Sphere Magazine, April 1973

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Sphere April 73 cover


Much of this April 1973 issue is dedicated to Southern cooking, and since my daughter Kara and her husband recently moved to the South, I couldn’t wait to make a dish in honor of their move.  Not only that, but today also happens to be their one-year wedding anniversary!  You can read all about their wedding here and see some lovely photos!

This “Southern Sojourn” issue has 42 regional recipes, crafts, and photos of some gorgeous Southern homes. One section has a buffet menu from Savannah that includes mint juleps, crinoline cheese squares, baked ham, shrimp pilau, squash casserole, hot biscuits, and strawberries Savannah-style.  A Sunday dinner menu begins with Plantation fried chicken and milk gravy, snap beans and bacon, ‘lasses sweet potatoes, tomato aspic salad, pimento stuffed celery, souffle spoon bread, deep dish blackberry pie with lemon-rum hard sauce, and of course, sweet tea with mint.

The “Southern Fish Stories” run the gamut from fried catfish with hush puppies, snapper chowder, scalloped oysters, deviled shrimp, to baked bluefish.  Abundance of seafood is one of the glories of the South.  The best fried catfish and hushpuppies I have ever had was at a 4th of July party at the lovely lake home of Kara’s in-law’s. What I wouldn’t give to have them for dinner tonight!

Since Southerners believe there is nothing like hot breads, especially warm and fluffy biscuits, there are recipes for biscuit shortcakes, sweet potato biscuits, and quick biscuits using self-rising flour and lard.  There is also a “Homage to the Kernel:  Hominy, Grits, and Cornmeal,” with recipes for Virginia Spoon Bread, Bacon-Fried Grits, Grits Souffle, a Grits Ring with Creamed Chicken, and a cornbread dressing for Thanksgiving turkey.

The South has a sweet tooth.  In antebellum days all that butter, cream, sugar, pecans, and fruit at hand produced great dessert recipes.  Superb cakes, pies, cobblers, puddings, and cookies are among the oldest and most cherished of Southern traditions.  The section called “Dissertation on Desserts” includes Charleston Benne Cookies; Southern Lane Cake; Charlotte Russe; Sweet Potato Pie; Pralines, and Black Bottom Pie.  I decided to make the pie in honor of Kara and Robert, but also because my Bill has been asking for a pie lately.  It turned out beautiful and so delicious with the silkiest of texture!

Chocolate pie whole

The pie is a little time-consuming to make with all the layers and chilling time but worth the effort.  Southern author Marjorie Kinnan Rawlings pronounced Black Bottom Pie the most delicious pie she’d ever eaten, and while fussy to make, well worth the time needed to create such a memorable party or holiday dessert.

Chocolate pie slice


Happy Anniversary Kara and Robert!  I wish we could share this pie with you!  But since you are now a Southern cook, Kara, I’m sure you will be able to make it yourself.  Yankee girls can do that, you know…


5.0 from 2 reviews
Black Bottom Pie
  • Wafer Crust: recipe follows
  • 1-1/3 cups sugar
  • 1-1/2 Tablespoons flour
  • 1-1/2 cups milk
  • 3 eggs, separated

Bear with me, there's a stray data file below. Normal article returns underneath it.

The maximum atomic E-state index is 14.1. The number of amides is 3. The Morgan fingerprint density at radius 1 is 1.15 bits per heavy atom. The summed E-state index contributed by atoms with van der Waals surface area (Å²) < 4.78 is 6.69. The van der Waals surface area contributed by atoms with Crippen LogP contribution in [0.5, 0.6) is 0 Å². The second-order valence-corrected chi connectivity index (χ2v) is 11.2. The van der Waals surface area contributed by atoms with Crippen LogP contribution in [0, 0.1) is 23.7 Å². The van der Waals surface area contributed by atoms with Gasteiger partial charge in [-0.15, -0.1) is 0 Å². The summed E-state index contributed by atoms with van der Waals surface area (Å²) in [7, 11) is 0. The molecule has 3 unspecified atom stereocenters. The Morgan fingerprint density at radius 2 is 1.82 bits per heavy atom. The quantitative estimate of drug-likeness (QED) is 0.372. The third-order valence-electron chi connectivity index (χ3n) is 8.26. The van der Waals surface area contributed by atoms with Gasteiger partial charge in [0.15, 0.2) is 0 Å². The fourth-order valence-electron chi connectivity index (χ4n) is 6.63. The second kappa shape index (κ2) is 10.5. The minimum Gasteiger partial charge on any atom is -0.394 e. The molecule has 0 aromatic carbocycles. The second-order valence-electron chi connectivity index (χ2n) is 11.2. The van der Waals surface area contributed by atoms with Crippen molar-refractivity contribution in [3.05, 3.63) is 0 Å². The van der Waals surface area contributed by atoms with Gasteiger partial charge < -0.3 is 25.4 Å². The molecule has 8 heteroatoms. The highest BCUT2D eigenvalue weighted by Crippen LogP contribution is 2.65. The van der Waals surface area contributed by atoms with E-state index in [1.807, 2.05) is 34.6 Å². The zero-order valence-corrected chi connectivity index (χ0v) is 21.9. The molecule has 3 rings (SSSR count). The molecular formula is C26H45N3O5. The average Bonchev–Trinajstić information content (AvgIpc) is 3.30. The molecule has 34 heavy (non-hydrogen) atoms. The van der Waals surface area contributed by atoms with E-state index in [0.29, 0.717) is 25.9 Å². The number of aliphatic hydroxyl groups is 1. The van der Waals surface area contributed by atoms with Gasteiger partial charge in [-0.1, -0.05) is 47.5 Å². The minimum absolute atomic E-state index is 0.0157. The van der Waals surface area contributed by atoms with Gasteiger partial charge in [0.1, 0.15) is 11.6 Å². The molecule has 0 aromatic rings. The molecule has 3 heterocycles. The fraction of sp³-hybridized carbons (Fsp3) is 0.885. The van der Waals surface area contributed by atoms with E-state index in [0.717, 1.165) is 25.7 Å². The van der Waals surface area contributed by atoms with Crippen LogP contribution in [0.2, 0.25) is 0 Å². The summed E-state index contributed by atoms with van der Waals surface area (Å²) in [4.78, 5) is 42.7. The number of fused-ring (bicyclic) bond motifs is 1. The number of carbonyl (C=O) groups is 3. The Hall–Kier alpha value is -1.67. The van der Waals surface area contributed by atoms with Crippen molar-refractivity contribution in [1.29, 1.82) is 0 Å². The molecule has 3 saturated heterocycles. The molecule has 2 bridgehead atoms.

• 2 squares, (1 ounce each) unsweetened chocolate, melted
  • 1-1/2 teaspoons vanilla
  • 1 envelope unflavored gelatin
  • ¼ cup water
  • ¼ teaspoon cream of tartar
  • ⅓ cup sugar
  • Topping: recipe follows
  • Grated unsweetened chocolate, for garnish
  • Wafer Crust:
  • 1-1/2 cups chocolate wafer crumbs (about 25-27 cookies)
  • ¼ cup butter, melted
  • Heat oven to 325 degrees. Mix crumbs and melted butter. Press into a 9-inch pie plate. Bake for 5 minutes; cool.
  • Topping:
  • 1 cup chilled whipping cream
  • 2 Tablespoons confectioner's sugar
  • 1 teaspoon vanilla
  • Beat chilled whipping cream and confectioner's sugar in chilled bowl until stiff. During last minute of beating, add vanilla.
  1. Make wafer crust; cool. (see above)
  2. Mix 1-1/3 cups sugar and the flour in saucepan. Beat milk and egg yolks; stir into sugar mixture. Cook over medium heat, stirring constantly, just until mixture boils. Mix 1 cup of this custard mixture into a small bowl. Mix in melted chocolate and 1-1/2 teaspoons vanilla. Spread evenly over cooled crust; set aside in refrigerator.
  3. Sprinkle gelatin on the ¼ cup water to soften. Stir into the remaining hot custard in saucepan. Place pan in bowl of ice and water or in refrigerator. Stir occasionally until the mixture mounds slightly when dropped from a spoon.
  4. Beat egg whites and cream of tartar until foamy. Beat in ⅓ cup sugar, 1 Tablespoon at a time. Continue beating until stiff and glossy. Do not underbeat. Beat in 1 Tablespoon vanilla; fold custard mixture gently into egg whites. Pour into crust; spread evenly over chocolate layer. Refrigerate at least 1 hour.
  5. Prepare topping (see above) and spread over custard filling. Sprinkle with grated chocolate and refrigerate at least 12 hours. (Don't try to skimp on this! It needs all that time to get the beautiful consistency and to make it a dream to slice.)

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3 Responses to Sphere Magazine, April 1973

  1. April 10, 2015 at 5:26 am #

    love traveling back in time and through this country and the world with you and your culinary artistry

  2. May 20, 2022 at 3:10 pm #

    OMG! My (deceased) father made this for my nephew is christening in 1973

    • May 21, 2022 at 12:55 am #

      Kitty, your father picked a delicious pie to make!

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